Online Banking

Username:
Password:
 
 

Branch/ATM Locator

Enter a ZIP code to find the nearest ATM.

Latest News

What You Should Know About the Stimulus Checks April 2, 2020

Read More

Small Business Relief March 30, 2020

Read More

A Letter From Jennifer March 30, 2020

Read More

Coronavirus March 16, 2020

Read More

Pay Yourself First February 19, 2020

Read More

The 5 Basics of Financial Literacy January 10, 2020

Read More

Holiday Shopping and Information Security December 2, 2019

Read More

2019 Giving Trees are Here! December 2, 2019

Read More

Thanksgiving Tips & Tricks November 5, 2019

Read More

Kids Free San Diego October 16, 2019

Read More

Understanding the new small business tax deduction

One of the central pieces of the Tax Cuts and Jobs Act is corporate tax reform. Corporate tax rates were cut to a flat rate of 21% from 35%

Tax rates lowered

Still, most U.S. companies are not large corporations, but rather small businesses. The Small Business Administration defines a small business as one that employs less than 500 people. These businesses — often structured as S-Corps, Limited Liability Companies (LLCs), partnerships, or sole proprietorships — are generally taxed as “pass-through” entities. This means that the net business or partnership income is taxed at rates and brackets applicable to individual taxpayers.

Smaller businesses are also affected by the tax reform legislation. The overall rates affecting individual taxpayers are reduced and would apply to pass-through entities. The law also provides for a new deduction available to businesses structured as pass-through entities — a 20% deduction for qualified business income.

The new deduction has some limitations depending on the type of business and household income. For example, professional service businesses such as law, accounting, finance, and consulting face limits when claiming the deduction.

The following table indicates how the deduction is applied.

table

Small business owners may consider meeting with their financial advisor or tax consultant to learn how to best optimize the new 20% deduction, and how the timing of income and other actions may impact the deduction, both positively and negatively. It may also be an opportune time to evaluate the status of a business. Business owners may want to consider what type of business structure or taxation method makes the most sense from a tax perspective. For example, an LLC may choose to be taxed as a flow-through partnership or as a C Corporation.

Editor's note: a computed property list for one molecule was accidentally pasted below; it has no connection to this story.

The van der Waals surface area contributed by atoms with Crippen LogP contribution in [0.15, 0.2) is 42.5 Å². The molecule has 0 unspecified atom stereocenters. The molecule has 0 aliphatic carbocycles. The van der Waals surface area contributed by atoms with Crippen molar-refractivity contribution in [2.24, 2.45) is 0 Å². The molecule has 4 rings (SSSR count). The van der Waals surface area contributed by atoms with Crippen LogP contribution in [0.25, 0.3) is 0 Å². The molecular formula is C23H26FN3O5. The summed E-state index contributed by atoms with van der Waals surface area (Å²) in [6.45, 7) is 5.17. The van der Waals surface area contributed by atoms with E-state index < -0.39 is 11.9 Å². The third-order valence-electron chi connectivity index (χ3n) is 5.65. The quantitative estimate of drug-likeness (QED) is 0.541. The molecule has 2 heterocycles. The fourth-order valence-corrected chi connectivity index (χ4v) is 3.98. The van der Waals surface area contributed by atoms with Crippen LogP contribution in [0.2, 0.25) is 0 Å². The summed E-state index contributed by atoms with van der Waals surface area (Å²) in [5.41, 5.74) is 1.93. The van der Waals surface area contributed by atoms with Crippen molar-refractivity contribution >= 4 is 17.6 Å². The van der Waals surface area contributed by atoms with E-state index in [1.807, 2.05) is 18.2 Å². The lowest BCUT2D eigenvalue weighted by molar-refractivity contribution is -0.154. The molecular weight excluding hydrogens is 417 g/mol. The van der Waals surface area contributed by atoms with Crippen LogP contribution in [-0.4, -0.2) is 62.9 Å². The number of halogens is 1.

steve

Steve Lindquist 
stevelindquist@peakfns.com 
Financial Consultant
9600 S McCarran Blvd
Reno, NV 89523 
(775) 789-3140

http://www.gbfinancial.org/

Steve Lindquist is a registered representative offering securities and advisory services through Cetera Advisor Networks LLC, member FINRA/SIPC.  Cetera is under separate ownership from any other named entity. Registered address: 9600 S McCarran Blvd., Reno NV 89523.

Investments are not deposits; not NCUSIF insured; and not insured by any federal government agency.  No credit union guarantee.  May lose value.

 

Investors should consider the investment objectives, risks, charges and expenses associated with municipal fund securities before investing. This information is found in the issuer’s official statement and should be read carefully before investing.

Investors should also consider whether the investor’s or beneficiary’s home state offers any state tax or other benefits available only from that state’s 529 Plan. Any state-based benefit should be one of many appropriately weighted factors in making an investment decision. The investor should consult their financial or tax advisor before investing in any state’s 529 Plan.

https://www.putnam.com/advisor/content/wealthManagement/5729-understanding-the-new-small-business-tax-deduction?mkey=1019450678&utm_medium=email&utm_source=marketing&utm_campaign=FF-NIR-7011B0000021QZNQA2-01-101-20180327&uid=S05935819

 

Share:

Leave a Reply

Your email address will not be published. Required fields are marked *